And yeah, so I think that’s so smart to remember that from their perspective, it literally feels like they’re sort of just out of the loop. And it makes people very nervous and then a lot of times when clients, they take as much as they can take and then they start calling, freaking out and we have to talk them off the wall. And a lot of times, there wasn’t even anything to freak out about, but we didn’t stay in touch like you’re saying.
Lee: And our weekly emails, we’re good about that but I think just we’re still in this happy, we don’t know what’s going to happen stage. And so I think it’ll be okay, yeah, ordering is great. It went great. But just remember, as things come in, yeah, the sofa leg could be broken or the desk could have a big scratch on it or the desk could disappear. That’s happened before, it could just disappear. So yeah, so just be aware, but never fear. If it happens, we will deal with it and so yeah, kind of prepping people.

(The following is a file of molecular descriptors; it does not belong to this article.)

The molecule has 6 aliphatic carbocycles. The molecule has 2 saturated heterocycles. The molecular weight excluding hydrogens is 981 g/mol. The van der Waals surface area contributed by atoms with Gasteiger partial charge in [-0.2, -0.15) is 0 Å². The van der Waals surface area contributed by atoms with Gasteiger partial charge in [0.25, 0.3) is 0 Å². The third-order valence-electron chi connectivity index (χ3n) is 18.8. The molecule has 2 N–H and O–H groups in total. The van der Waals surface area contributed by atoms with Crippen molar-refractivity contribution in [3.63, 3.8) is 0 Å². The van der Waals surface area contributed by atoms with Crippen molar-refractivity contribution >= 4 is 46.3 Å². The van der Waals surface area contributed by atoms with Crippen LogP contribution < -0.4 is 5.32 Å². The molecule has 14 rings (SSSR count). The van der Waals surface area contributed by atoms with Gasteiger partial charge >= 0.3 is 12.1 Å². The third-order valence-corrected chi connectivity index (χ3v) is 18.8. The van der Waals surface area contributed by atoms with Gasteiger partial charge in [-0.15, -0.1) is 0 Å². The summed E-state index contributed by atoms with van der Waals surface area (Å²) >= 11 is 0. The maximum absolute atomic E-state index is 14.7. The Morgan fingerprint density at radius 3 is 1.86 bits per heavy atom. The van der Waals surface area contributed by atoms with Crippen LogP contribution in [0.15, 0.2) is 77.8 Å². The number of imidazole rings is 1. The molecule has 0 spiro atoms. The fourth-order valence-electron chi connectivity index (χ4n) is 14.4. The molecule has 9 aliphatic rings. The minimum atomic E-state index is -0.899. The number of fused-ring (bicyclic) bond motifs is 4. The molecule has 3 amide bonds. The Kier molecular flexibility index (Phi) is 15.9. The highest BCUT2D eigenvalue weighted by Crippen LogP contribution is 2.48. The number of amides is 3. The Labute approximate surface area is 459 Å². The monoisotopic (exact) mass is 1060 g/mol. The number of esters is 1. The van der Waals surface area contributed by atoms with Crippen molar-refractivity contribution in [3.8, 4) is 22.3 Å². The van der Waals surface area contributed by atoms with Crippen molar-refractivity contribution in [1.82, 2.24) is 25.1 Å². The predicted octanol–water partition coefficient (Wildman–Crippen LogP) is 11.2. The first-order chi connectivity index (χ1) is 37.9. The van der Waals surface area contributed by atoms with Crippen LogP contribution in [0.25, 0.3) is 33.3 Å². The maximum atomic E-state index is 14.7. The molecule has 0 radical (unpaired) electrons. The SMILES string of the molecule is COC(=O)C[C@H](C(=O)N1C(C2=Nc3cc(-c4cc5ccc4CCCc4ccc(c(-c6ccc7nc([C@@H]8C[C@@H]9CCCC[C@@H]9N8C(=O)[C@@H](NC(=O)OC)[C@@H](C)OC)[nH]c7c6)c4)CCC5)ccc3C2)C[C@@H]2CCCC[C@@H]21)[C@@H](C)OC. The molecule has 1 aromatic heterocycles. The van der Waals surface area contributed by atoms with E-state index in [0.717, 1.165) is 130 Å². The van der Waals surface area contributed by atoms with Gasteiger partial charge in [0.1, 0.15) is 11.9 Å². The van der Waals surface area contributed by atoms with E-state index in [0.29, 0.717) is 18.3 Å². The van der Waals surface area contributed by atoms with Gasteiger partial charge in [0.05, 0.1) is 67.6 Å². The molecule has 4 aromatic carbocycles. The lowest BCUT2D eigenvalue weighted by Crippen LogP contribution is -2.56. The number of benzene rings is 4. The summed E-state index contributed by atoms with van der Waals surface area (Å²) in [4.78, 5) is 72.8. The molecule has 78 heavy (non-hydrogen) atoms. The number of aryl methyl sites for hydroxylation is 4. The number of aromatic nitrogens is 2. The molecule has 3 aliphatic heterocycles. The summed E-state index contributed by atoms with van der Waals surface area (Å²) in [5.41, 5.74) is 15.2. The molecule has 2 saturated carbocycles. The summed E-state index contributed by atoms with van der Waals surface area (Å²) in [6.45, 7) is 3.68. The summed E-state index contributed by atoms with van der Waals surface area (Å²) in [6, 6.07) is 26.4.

It’s like when you’re pregnant, for anyone that’s carried a child in their body. Everyone’s telling you different things and I always appreciated people that were, maybe not everyone does. But I appreciated people who were like, “This thing could happen and it probably won’t.” But it’s just kind of good to be aware of because things are happening and you’re like, “Should this be happening?”
Tobi: Yeah, that’s how I was after I had a baby and I had various things and I was like, “Why does nobody tell you this? I’ve never heard of this before.”
Lee: Especially the afterbirth. Yes, especially the afterbirth.
Tobi: Yes. I had these weird night sweats and I would wake up literally my entire body sitting in a pool of sweat from hormones. And I could wring out my nightgown or my pajamas literally. And I would wake up freezing and shivering. And I’m like, “How in these nine and a half months did no one ever?” But afterwards I found several people that were like, “Yeah, I totally had those.” And I’m like, “You didn’t tell me about these things. What is this?” And so that’s the weird stuff that just like that on a design project, the weirdest things can happen in a home project.